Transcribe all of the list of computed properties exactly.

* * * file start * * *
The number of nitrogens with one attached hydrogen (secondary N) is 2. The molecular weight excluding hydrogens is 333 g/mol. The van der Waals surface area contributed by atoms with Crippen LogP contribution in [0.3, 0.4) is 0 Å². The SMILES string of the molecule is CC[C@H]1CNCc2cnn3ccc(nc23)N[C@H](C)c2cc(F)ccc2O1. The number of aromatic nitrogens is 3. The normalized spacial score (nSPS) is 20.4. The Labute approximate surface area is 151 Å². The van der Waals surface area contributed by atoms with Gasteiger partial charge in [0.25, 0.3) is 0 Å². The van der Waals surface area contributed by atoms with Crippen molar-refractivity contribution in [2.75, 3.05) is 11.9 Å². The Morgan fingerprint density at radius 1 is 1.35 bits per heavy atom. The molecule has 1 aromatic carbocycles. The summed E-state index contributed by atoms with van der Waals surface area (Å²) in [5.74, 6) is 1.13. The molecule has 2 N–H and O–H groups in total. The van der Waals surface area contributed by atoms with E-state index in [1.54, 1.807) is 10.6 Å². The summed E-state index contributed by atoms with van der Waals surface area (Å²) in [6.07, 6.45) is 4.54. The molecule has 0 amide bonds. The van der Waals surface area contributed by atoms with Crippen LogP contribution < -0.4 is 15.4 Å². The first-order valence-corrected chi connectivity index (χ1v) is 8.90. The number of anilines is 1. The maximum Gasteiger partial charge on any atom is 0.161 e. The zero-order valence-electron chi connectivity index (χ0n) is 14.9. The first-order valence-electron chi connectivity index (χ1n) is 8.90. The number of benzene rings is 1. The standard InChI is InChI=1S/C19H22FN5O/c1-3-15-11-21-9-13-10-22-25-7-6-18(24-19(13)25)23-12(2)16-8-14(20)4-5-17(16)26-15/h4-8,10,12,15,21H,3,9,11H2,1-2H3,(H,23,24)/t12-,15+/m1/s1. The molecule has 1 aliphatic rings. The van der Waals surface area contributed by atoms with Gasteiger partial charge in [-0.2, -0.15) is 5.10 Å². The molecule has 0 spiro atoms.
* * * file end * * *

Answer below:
The number of nitrogens with one attached hydrogen (secondary N) is 2. The molecular weight excluding hydrogens is 333 g/mol. The van der Waals surface area contributed by atoms with Crippen LogP contribution in [0.3, 0.4) is 0 Å². The SMILES string of the molecule is CC[C@H]1CNCc2cnn3ccc(nc23)N[C@H](C)c2cc(F)ccc2O1. The number of aromatic nitrogens is 3. The normalized spacial score (nSPS) is 20.4. The Labute approximate surface area is 151 Å². The van der Waals surface area contributed by atoms with Gasteiger partial charge in [0.25, 0.3) is 0 Å². The van der Waals surface area contributed by atoms with Crippen molar-refractivity contribution in [2.75, 3.05) is 11.9 Å². The Morgan fingerprint density at radius 1 is 1.35 bits per heavy atom. The molecule has 1 aromatic carbocycles. The summed E-state index contributed by atoms with van der Waals surface area (Å²) in [5.74, 6) is 1.13. The molecule has 2 N–H and O–H groups in total. The van der Waals surface area contributed by atoms with E-state index in [1.54, 1.807) is 10.6 Å². The summed E-state index contributed by atoms with van der Waals surface area (Å²) in [6.07, 6.45) is 4.54. The molecule has 0 amide bonds. The van der Waals surface area contributed by atoms with Crippen LogP contribution < -0.4 is 15.4 Å². The first-order valence-corrected chi connectivity index (χ1v) is 8.90. The number of anilines is 1. The maximum Gasteiger partial charge on any atom is 0.161 e. The zero-order valence-electron chi connectivity index (χ0n) is 14.9. The first-order valence-electron chi connectivity index (χ1n) is 8.90. The number of benzene rings is 1. The standard InChI is InChI=1S/C19H22FN5O/c1-3-15-11-21-9-13-10-22-25-7-6-18(24-19(13)25)23-12(2)16-8-14(20)4-5-17(16)26-15/h4-8,10,12,15,21H,3,9,11H2,1-2H3,(H,23,24)/t12-,15+/m1/s1. The molecule has 1 aliphatic rings. The van der Waals surface area contributed by atoms with Gasteiger partial charge in [-0.2, -0.15) is 5.10 Å². The molecule has 0 spiro atoms.